Neil A. Carousso produces and co-hosts WCBS Newsradio 880’s Small Business Spotlight series with Joe Connolly. Click here to watch the weekly video segments featuring advice for business owners on survival, recovery and growth opportunities.
This year’s heavily covered and widely discussed presidential election season has mobilized new and millennial voters to the polls, but in large states like New York, do votes matter?
“We’re not relevant on the national stage,” said Jim Coll, who is the founder of ChangeNYS.org, a non-profit organization with the mission to promote civic education and political reform in New York. “New York will kind of fall off the map in terms of getting attention from these politicians running for president.”
Both front-runners won the New York Primary. Hillary Clinton, the presumptive Democratic nominee, won in the Empire State with 58 percent of the vote. Bernie Sanders, who was born in Brooklyn, received 42 percent of the vote and 106 regular delegates. Although Clinton only received 33 more delegates than Sanders she earned 290,614 more votes than the self-proclaimed Democratic socialist.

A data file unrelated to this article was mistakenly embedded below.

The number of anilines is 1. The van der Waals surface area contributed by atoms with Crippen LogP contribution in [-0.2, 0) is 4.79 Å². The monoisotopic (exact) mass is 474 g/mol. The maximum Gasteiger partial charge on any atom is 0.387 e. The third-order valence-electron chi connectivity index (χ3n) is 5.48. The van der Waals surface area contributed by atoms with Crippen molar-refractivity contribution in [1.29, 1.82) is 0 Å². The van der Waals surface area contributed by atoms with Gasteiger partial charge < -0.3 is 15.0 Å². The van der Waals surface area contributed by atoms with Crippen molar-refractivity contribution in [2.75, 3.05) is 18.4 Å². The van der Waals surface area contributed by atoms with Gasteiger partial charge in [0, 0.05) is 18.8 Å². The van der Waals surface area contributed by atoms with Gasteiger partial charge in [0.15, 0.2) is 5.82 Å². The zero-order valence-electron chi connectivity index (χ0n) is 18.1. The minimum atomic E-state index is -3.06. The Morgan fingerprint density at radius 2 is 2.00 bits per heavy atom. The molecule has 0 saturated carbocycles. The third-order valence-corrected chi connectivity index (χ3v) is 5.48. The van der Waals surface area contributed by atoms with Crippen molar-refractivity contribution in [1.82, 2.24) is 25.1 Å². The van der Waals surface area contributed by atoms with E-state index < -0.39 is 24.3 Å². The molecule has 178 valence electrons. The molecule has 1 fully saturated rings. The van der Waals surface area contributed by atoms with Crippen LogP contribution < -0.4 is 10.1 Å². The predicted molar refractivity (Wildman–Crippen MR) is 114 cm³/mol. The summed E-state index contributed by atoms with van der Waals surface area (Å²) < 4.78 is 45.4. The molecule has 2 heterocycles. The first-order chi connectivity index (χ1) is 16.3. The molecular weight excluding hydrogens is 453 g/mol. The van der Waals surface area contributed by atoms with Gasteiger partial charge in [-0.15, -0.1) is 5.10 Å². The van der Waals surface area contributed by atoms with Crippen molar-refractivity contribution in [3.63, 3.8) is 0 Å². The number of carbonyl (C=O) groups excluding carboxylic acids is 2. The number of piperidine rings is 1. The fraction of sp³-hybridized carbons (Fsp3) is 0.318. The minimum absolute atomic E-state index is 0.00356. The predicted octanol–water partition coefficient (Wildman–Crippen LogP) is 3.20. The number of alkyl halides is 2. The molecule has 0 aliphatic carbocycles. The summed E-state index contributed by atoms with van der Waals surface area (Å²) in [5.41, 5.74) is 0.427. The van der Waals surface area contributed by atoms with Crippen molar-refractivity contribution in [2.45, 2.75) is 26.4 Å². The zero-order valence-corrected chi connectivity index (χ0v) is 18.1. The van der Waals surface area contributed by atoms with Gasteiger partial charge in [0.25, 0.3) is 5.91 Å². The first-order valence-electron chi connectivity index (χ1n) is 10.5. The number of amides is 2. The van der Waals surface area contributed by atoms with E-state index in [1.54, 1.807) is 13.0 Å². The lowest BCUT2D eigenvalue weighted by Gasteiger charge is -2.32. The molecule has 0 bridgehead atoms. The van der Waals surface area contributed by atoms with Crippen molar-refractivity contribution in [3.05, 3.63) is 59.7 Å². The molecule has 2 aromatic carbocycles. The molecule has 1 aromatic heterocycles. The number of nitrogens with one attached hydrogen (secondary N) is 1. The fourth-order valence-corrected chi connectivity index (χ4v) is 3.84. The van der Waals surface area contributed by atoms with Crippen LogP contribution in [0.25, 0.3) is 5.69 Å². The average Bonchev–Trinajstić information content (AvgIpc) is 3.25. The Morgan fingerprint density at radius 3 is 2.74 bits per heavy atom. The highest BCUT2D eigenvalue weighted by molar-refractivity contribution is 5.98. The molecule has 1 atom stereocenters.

New York businessman Donald Trump won his home state with a whopping 60.4 percent of the vote, picking up 89 delegates. Trump is now 393 delegates shy of clinching the Republican nomination before July’s GOP Convention in Cleveland. There are 172 Republican delegates up for grabs on what some are referring to as “Super Tuesday III.” Pennsylvania, a winner-take-most state, carries 71 GOP delegates, the most of five states with primaries on April 26.
“We are the ones who are going to have to live with this decision,” said a college-aged female voter who voted for the first time. “I don’t want to complain about the results afterwards when I wasn’t apart of it.”